Skills-Based Hiring: Is the Time for Degree Requirements Over?

blog cover with text that says hire skills not degrees

Between 2012 and 2019, only 31% of new jobs didn’t require a bachelor’s degree or higher. But with 50% of the workforce not meeting that requirement, that means that workers without degrees severely outnumbered available roles.  

But what many organizations had overlooked, is that this 50% of the workforce had developed highly valuable skills through avenues other than a bachelor’s degree.  

Referred to as STARs—Skilled Through Alternative Routes—these individuals make up a valuable and highly untapped talent pool. Which is why it’s time to opt for a more skills-based hiring approach: Prioritizing skills rather than degrees when sourcing and vetting new talent. 

Skills-based hiring is the best way to build teams that have first-hand experience, real world knowledge, and the hard and soft skills you need to drive your business. 

So, let’s get into it. 

What is Skills-Based Hiring? 

To understand the value of skills-based hiring, it’s important to understand how and why this new approach emerged.  

The Paper Ceiling  

Essentially, the paper ceiling is when workers with in-demand, valuable skills are overlooked simply because they do not have a bachelor’s degree or higher.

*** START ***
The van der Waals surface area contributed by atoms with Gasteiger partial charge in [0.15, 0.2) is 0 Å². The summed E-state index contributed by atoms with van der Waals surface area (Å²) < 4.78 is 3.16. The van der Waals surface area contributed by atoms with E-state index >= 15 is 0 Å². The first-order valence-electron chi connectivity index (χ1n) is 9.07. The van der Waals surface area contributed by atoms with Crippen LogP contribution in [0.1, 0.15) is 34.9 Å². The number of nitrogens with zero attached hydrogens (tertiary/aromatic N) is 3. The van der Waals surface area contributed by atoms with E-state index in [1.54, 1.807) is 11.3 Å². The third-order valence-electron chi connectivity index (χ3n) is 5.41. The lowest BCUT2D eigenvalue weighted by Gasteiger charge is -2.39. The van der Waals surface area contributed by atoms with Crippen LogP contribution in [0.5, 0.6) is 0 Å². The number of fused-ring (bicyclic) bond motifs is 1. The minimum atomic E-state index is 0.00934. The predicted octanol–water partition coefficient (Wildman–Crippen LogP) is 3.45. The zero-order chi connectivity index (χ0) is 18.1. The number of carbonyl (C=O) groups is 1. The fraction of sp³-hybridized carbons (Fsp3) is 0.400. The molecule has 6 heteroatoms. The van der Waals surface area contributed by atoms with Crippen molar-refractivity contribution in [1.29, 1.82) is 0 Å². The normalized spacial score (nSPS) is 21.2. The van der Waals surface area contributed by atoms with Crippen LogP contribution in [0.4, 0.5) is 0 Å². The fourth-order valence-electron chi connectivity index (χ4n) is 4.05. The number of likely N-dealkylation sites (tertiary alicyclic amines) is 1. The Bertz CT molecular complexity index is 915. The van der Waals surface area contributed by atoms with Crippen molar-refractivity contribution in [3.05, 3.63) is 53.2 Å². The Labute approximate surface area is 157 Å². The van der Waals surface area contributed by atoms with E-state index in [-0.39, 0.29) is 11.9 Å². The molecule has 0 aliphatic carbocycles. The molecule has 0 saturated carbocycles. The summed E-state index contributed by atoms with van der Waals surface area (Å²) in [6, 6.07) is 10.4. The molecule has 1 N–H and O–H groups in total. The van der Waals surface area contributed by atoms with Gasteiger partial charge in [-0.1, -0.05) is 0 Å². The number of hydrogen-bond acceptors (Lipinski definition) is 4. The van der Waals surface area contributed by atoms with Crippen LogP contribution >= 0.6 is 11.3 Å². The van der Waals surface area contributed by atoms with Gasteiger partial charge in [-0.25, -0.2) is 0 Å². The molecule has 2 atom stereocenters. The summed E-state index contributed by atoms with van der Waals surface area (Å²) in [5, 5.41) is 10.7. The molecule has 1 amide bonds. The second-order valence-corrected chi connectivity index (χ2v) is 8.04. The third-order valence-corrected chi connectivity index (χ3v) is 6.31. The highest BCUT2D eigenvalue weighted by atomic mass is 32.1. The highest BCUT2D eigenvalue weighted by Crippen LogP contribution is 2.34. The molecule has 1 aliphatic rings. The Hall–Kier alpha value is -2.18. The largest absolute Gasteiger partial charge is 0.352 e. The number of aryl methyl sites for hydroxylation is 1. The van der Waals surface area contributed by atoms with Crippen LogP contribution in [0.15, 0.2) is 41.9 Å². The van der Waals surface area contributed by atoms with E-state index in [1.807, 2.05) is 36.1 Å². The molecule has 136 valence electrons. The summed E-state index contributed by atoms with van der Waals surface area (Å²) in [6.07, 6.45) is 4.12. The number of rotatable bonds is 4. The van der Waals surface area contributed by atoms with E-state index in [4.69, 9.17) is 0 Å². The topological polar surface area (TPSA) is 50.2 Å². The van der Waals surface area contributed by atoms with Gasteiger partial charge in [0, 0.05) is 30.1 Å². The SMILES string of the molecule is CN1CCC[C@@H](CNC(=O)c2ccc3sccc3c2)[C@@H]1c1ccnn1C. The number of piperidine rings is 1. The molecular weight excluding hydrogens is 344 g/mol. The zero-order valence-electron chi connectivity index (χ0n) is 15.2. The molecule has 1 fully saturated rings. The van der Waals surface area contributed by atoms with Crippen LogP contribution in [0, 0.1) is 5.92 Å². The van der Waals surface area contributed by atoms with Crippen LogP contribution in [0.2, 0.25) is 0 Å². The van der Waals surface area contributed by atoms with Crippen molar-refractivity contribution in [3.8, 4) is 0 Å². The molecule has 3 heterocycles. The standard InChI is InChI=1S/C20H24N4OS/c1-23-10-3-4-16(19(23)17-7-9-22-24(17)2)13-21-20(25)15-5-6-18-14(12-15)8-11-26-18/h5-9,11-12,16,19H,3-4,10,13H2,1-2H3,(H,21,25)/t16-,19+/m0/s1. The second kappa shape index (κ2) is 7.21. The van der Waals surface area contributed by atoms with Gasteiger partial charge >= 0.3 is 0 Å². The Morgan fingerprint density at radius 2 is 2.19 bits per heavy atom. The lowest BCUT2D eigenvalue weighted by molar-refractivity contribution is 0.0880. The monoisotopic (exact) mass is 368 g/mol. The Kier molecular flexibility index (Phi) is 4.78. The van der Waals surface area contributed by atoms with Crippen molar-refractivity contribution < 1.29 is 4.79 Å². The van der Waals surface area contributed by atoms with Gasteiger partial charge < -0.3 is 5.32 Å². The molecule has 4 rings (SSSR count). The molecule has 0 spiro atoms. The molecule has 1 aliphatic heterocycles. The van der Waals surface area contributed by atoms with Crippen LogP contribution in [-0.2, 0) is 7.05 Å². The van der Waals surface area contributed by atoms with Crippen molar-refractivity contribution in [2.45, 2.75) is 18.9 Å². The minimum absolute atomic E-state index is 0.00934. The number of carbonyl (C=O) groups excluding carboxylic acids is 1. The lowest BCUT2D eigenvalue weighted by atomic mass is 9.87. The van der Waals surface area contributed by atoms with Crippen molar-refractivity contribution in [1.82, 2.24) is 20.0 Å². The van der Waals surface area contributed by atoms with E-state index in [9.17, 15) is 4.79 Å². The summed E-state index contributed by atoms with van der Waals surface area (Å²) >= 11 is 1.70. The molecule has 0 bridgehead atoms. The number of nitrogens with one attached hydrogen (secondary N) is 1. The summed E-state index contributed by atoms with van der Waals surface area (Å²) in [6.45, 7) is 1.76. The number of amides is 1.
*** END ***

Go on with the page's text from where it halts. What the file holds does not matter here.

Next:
Not only do these workers face the obstacle of breaking into certain industries, but they can also be overlooked for higher-wage jobs within their fields. Because of this, the paper ceiling is not only an obstacle to employment—it’s also responsible for deepening the wage gap.  

But in recent years, there’s been an ideological shift. Employers are beginning to recognize that a bachelor’s degree is not the only indicator of future success for candidates. They’re beginning to reconsider how they evaluate candidates, replacing degree requirements with skills-based hiring strategies. 

Skills-Based versus Degree Requirements 

Skills-based hiring counteracts the paper ceiling. It’s a hiring approach that prioritizes relevant experience and proven skill sets over degree attainment. Through this method, employers primarily use skill-level to measure the qualification and potential success of an individual. 

Not only does it assign a higher value to skills, it eliminates the requirement for a degree at all. And doing so broadens the list of qualified candidates, creating a larger and more diverse talent pool. 

It is important to note though, that degrees are not entirely disregarded in skills-based hiring. They are just no longer necessary for consideration and are not considered the primary indicator of success in that role. 

Think about it like this: 

Two people apply for the same role in IT. Candidate A has four years of experience and several certifications, whereas Candidate B has a bachelor’s degree in computer science and only one year of experience. In skills-based hiring the degree is a plus, but it might not outweigh having more years of experience.  

What are the Benefits of Skills-Based Hiring?  

The truth is that skills-based hiring can benefit your teams in a lot of ways! It’s an innovative, progressive approach that combats traditional, potentially limiting requirements. It also increases experience and skill level throughout your organization. Put simply, it’s better for business and for people. 

Let’s breakdown four key benefits of skills-based hiring: 

Equitable Process: